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Working with our .004" Straightened stainless Wire
Our .004 "diameter straightened wire is tiny, but it's very easy to work with. A clean working environment, bright light, good magnification and the proper tools are all that is required. Since this wire is heat-treated to a spring temper, it can withstand normal (reasonably careful) handling and will maintain straightness.
Characteristics for modeling considerationsSince this wire can be applied to a virtually endless variety of applications in modeling projects, below are some useful tidbits about its behavior:
A 6" length will maintain vertical straightness without support and will freely return to position if flexed (an example of a long free-standing antenna).
A 2-1/2" length will maintain straightness (no droop) at horizontal position and will return to position if flexed.
A 9" length freely suspended (no anchoring) between two vertical edges 8-1/2" apart droops 7/8" below straight. This is the natural (gravitational) effect due to its weight. This "droop" effect can be eliminated or enhanced by anchoring the wire ends. Since this wire has a break-strength of more than 4 lbs., tight anchoring is not a problem.
This wire can be used to form springs for various low-force applications. It is 304 stainless steel of the highest quality with spring-temper and has excellent "memory" characteristics.
This wire can easily be formed into any desired shape. It is spring-temper, so when forming, "over-bending" is required to compensate for spring-back. Sharp 90 degree bends can be made without concern about breakage or significant reduction in strength. However, repeated bending at a single point should be avoided to prevent metal fatigue. Below is an example of a 90 degree bend we made using standard needle-nosed pliers:
If very severe bending or wrapping is desired (creating an anchor loop, for example), this wire can easily be annealed to a dead-soft condition. Use a lit candle or simply a match, and heat the portion of the wire you want to anneal to a cherry-red color and allow to air-cool. Do not over-heat (white-hot color) or you will degrade its composition and destroy its mechanical properties. Only heat the wire long enough to bring it to "color", then remove the heat source.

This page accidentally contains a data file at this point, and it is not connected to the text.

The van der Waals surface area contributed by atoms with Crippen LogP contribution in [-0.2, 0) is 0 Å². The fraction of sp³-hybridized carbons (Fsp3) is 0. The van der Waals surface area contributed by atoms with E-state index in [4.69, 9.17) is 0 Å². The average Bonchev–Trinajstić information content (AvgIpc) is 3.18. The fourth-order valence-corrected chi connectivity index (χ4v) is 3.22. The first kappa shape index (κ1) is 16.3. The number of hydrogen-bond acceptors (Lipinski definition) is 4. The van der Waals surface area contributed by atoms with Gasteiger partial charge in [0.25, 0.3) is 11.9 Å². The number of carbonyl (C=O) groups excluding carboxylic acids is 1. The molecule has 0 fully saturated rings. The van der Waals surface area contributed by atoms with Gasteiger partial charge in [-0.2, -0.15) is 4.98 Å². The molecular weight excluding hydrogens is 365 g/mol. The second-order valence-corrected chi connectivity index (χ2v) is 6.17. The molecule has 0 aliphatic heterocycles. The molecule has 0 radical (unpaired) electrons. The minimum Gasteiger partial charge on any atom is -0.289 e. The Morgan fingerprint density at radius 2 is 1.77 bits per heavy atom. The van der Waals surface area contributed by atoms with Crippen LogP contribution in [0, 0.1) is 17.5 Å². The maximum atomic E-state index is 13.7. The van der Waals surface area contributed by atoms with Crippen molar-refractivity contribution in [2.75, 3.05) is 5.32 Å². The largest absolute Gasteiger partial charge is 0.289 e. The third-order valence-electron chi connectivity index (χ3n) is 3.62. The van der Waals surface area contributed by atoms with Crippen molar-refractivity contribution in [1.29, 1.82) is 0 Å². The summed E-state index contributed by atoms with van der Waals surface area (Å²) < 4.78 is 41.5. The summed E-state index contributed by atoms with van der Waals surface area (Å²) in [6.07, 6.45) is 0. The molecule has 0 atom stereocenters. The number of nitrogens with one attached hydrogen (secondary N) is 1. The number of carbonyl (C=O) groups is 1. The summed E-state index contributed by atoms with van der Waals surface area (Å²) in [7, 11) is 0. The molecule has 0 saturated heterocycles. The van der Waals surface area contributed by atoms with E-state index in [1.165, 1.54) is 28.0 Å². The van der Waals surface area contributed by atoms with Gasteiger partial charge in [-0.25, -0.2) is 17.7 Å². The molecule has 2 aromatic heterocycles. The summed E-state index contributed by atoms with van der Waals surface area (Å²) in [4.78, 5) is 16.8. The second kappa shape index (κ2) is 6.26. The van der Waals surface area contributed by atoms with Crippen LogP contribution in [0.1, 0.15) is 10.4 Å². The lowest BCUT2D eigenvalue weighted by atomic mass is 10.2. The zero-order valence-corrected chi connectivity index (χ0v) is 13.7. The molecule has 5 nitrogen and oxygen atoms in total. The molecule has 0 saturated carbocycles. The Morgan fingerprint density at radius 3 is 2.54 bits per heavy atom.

Below is an example where we annealed about 1/2" of the wire end, wrapped it around a 1/16" rod, then wound it around itself 4 times and snipped-off the excess. Add a tiny drop of CA or epoxy to the wound area and it would make an excellent anchor loop that would withstand considerable tension (about 4 lbs.). A much smaller loop could be just as easily formed.
Since this wire is stainless steel, it cannot be soldered successfully. There have been claims of soldering stainless with some degree of reliability using acid flux and high-content silver solder, but all indications are that it is hit-and-miss at best.
For all non-structural (appearance only) bonding CA adhesive, 5-minute epoxy, etc. work just fine. They will form a good bond providing the material is clean and dry. Isopropyl alcohol with an air dry will work well in most cases. If there is any possibility that oils or grease may be present, lacquer thinner is a good choice. Be sure and use it in a well ventilated area and note that it is extremely flammable.
For the strongest possible bond, the best structural adhesive we've seen is Cyanopoxy® by Cool Chem. This is a two-part (or 3-part with primer) system that bonds dissimilar materials at the molecular level. Truly amazing stuff, you can even bond rubber to Teflon! It's not cheap, but well worth the investment if you need super strength.
For structural joining, it's best to anchor through holes in material or form loops as above. These can usually be hidden from sight if desired.
As with most materials, if they're clean and dry, paint will adhere. This is true for stainless steel as well. It can be brush or spray painted, but because of its very smooth finish, paint will scratch off if abraded.
© 2008 Ngineering